Google’s parent Alphabet spent $16.6 million lobbying in 2015. That was the twelfth most of any company, and the most by any technology firm. AT&T spend $16.4 million and Comcast’s $15.7 million.

Anne Weismann, executive director of the Campaign for Accountability said the logs don’t reveal the discussion of the meetings, just who attended them.

“You don’t know what the meetings are about, but the fact that someone has that level of access at the White House is revealing. It certainly suggests a level of influence,” she said.

 

Disney asks employees to pay for its lobbying

Disney stamp - Wikimedia CommonsMickey Mouse outfit Walt Disney has asked its employees to pay for its court cases to stop piracy and lobbying of politicians.

Disney has been getting stranger lately and has been asking its full-time employees to train cheap Chinese workers before firing them.  However this latest effort makes it a clear front runner for the Wal Mart award for American business.

Disney CEO Bob Iger has sent a letter to the company’s employees, asking for them to open their hearts—and their wallets—to the company’s political action committee, DisneyPAC.

In the letter, which was leaked by a Disney employee, Iger tells workers about his company’s recent intellectual property victories, including stronger IP protections in the Trans-Pacific Partnership, a Supreme Court victory that destroyed Aereo, and continued vigilance about the “state of copyright law in the digital environment.” It also mentions that Disney is seeking an opening to lower the corporate tax rate.

“With the support of the US Government we achieved a win in the Supreme Court against Aereo—an Internet service claiming the right to retransmit our broadcast signals without paying copyright or retransmission consent fees. In the coming year, we expect Congress and the Administration to be active on copyright regime issues, efforts to enact legislation to approve and implement the Trans-Pacific Partnership trade agreement, tax reform, and more proposals to weaken retransmission consent, to name a few.”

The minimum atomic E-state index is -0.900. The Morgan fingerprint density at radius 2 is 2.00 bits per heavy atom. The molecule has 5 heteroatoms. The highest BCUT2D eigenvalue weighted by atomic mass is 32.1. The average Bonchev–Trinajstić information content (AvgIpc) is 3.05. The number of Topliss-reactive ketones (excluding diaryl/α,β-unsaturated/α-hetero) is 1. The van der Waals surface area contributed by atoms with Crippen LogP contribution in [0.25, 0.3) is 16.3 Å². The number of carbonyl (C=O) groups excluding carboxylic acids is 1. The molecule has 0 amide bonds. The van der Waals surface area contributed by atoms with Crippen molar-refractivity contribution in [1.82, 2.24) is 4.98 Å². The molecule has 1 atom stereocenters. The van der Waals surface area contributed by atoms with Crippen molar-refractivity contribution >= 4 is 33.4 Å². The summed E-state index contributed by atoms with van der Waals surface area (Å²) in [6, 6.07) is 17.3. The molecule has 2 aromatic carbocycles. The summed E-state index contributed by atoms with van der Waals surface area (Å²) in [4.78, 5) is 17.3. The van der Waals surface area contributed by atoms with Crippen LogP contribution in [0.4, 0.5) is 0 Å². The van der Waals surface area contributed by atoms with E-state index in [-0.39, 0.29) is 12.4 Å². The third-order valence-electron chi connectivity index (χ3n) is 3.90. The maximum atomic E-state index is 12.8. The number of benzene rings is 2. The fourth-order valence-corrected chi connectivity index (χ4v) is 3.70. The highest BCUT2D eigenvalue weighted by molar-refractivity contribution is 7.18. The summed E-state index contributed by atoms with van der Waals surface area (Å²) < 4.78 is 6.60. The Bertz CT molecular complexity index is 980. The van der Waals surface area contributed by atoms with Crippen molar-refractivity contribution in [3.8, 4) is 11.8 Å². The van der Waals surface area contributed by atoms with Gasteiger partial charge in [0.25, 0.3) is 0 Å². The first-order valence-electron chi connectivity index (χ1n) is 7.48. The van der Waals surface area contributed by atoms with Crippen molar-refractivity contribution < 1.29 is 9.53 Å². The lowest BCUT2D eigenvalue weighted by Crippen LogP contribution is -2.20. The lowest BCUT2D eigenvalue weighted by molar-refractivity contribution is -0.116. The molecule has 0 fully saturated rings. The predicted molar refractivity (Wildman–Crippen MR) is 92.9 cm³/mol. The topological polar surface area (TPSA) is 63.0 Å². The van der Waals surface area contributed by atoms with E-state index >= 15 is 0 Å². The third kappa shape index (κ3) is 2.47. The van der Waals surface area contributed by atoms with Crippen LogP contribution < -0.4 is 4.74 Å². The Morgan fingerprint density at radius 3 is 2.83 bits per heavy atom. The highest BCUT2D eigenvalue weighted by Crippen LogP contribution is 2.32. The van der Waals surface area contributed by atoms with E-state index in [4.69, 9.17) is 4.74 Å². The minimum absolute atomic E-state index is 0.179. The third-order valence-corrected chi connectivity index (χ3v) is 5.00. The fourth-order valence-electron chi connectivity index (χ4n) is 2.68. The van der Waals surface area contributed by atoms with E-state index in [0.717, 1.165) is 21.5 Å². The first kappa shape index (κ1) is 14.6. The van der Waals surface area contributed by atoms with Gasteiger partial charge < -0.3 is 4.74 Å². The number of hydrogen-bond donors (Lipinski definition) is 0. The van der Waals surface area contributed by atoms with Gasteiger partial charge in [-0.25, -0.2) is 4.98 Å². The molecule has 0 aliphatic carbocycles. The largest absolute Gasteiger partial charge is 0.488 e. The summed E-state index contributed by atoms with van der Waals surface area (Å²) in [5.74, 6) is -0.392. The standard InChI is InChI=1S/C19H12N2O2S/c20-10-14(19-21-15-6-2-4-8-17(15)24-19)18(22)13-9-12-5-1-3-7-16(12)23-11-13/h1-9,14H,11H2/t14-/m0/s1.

Employees behind the leak asked to remain anonymous, and they were bothered by the assumption that anyone who worked for Disney would agree with the company’s political positions on tax, trade, intellectual property, and other matters.

The letter concludes with a suggested donation to DisneyPAC. Ars is not publishing the suggested amount in case it is personalized to the source’s compensation or position at Disney.

“For your convenience, DisneyPAC has implemented a payroll deduction system, through which your contributions to the PAC will be deducted from your weekly paycheck,” Iger explains.

The source received the letter via business mail and doesn’t know how many other employees received it.

“I don’t know how widely this was distributed,” the source said. “Was it to rank and file folks in [theme] parks, to people working in a popcorn stand?”

The Disney letter has language explicitly reassuring employees that their jobs won’t be affected by their decision whether or not to give to DisneyPAC.

“Your contribution is important to all of us, but I want to emphasize that all contributions are voluntary and have no impact on your job status, performance review, compensation, or employment,” writes Iger. “Any amount given or the decision not to give will not advantage or disadvantage you.”

Iger himself was paid $45 million last year.  It is not clear if he is stumping up any cash, given that if Disney wins he will get even more money as share prices go up.  It seems strange that a company that does not want to invest in its employees expects employees to invest in the management strategy. It sounds like the management is in Fantasyland.

 

Europeans are falling for Google’s lobbying charms

European Court of Human RightsThe anti-corruption group Transparency International is worried that Google might be lobbying the European Commission a little too much.

In a report analysing meetings held by European Commissioners and their staff with companies and organisations over the last six months, Transparency International found that officials held 29 meetings with the US search engine, which is the subject of two high-profile antitrust cases.

Google said the high lobbying figure was because it wanted to do a better job of listening to Europe’s concerns and explaining how our business works in Europe.